Bridal sarees are the usual wedding dress of typical of Indian culture. Traditionally it was red coloured and embellished with golden embroidery. However nowadays the trends have changed and bridal sarees can be found in many colours such as white, pink, gold, etc.
It depends on the bride’s tastes and the fashion trends of the moment. Bridal sarees consist of mainly the dress (the draped saree fabric) and a blouse. In ancient times, the blouse had long sleeves and no decorations, while in recent years it has become more common to have no-sleeves on the blouses and beautifully designed detailing.
Another difference from the past that is given by the prominence of these items: indeed bridal sarees were traditionally handmade and commissioned to be made by highly-skilled tailors, characterised by the experience and knowledge that is passed on from generation to generation.
Today however these techniques are becoming surpassed and also forgotten by the new generations, thus sarees created by famous Indian fashion designers acquire more value than the traditionally made ones.
The designers create different styles with different shapes, using different colours and materials such as brocade, crepe, satin, silk, cotton, etc. Moreover the preference for designer bridal sarees has encouraged exports of these dresses worldwide, making them more accessible to all Indians and non-Indians from different countries.
Every season Indian designers present different styles of bridal sarees and un-surprisingly, this segment of their business is very often the most important source of revenue for their designing effort. There is a general consensus that the bridal segment is to continue to be important for the business of Indian designers. This is due to many reasons:
High-quality sarees represent a big part of the Indian manufacturing sector, meaning that the kind of dresses and textiles they are made of, are really important for India's economy.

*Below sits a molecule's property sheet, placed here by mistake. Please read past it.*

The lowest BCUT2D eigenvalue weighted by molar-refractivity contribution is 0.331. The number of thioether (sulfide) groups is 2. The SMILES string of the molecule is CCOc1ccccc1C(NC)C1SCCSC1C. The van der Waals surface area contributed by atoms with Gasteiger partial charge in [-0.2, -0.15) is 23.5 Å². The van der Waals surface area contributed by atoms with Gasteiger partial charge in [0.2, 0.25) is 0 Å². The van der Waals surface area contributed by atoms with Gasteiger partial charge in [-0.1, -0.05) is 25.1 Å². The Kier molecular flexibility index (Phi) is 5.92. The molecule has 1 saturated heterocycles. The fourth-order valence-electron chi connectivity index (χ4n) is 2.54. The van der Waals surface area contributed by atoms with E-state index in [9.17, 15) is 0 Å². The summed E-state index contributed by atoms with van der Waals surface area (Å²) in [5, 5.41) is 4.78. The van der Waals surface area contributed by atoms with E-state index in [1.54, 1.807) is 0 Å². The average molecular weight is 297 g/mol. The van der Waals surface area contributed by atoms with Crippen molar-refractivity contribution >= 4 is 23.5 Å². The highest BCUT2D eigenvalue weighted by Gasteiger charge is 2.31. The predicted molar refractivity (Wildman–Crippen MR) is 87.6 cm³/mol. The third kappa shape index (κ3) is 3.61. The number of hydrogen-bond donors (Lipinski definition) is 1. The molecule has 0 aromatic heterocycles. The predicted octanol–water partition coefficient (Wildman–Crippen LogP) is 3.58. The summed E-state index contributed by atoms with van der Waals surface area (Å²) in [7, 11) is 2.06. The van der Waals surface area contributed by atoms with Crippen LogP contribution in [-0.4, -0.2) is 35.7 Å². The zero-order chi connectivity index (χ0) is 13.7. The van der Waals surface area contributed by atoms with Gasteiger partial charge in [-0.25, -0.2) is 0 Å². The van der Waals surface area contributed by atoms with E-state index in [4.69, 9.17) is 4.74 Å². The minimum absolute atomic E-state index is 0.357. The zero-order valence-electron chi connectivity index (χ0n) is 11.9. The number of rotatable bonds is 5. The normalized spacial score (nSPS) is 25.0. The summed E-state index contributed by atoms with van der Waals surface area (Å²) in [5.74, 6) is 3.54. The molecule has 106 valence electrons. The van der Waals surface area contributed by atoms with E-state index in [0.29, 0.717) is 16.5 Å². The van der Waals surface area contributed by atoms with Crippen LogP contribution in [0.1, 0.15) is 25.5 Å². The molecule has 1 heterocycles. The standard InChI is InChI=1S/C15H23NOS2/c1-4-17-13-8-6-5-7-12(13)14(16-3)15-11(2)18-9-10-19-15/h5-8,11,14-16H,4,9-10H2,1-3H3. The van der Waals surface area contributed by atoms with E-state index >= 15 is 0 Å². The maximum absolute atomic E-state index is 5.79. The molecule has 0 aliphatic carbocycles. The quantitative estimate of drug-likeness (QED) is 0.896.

Indeed from a broader point of view, textile craftsmanship is one of the fundamental industries that has contributed to India’s economic development. Indeed in terms of employment it accounts for more than 45 million people directly employed and 14% of the industrial production. Moreover this industry represents the 4% of the GDP and contributed to around 13% of the total export earnings.
Sadly these values are decreasing over time threatening the possibility to preserve the Indian manufacturing culture is diminishing in relation to its contribution to the Indian economy.
It depends basically on the Government's encouragement in terms of support systems and changes in consume's' preferences.
The preference for the classical attire, even if revisited, is accentuated by the fact that Indian brides, especially in 2013, started to focus their attention on new types of wedding dresses, that are more contemporary. Indeed modern attire styles like anarkalis and designer lehengas have become almost the first choice amongst young brides.
Thus, unfortunately the bridal sarees is losing it's high-quality sometimes, being replaced by cheaper and industrial-made versions that are less expensive. They are also becoming less valuable due to this. Handmade sarees indeed have a different and recognisable value as well as a social importance in terms of employment and source of sustenance for many artisans across India.
We believe that change in taste and preferences are bound to take place over time. But preserving the culture and heritage is also equally important. Indians should support their traditions and the economic contribution of bridal sarees specifically and in general by the textile industry, because, if internationally exploited, it can lead to a signicant continued growth in terms of India’s GDP.
Sources: The Delhi Bride Wedding Blog, Alliance for Artisan Enterprise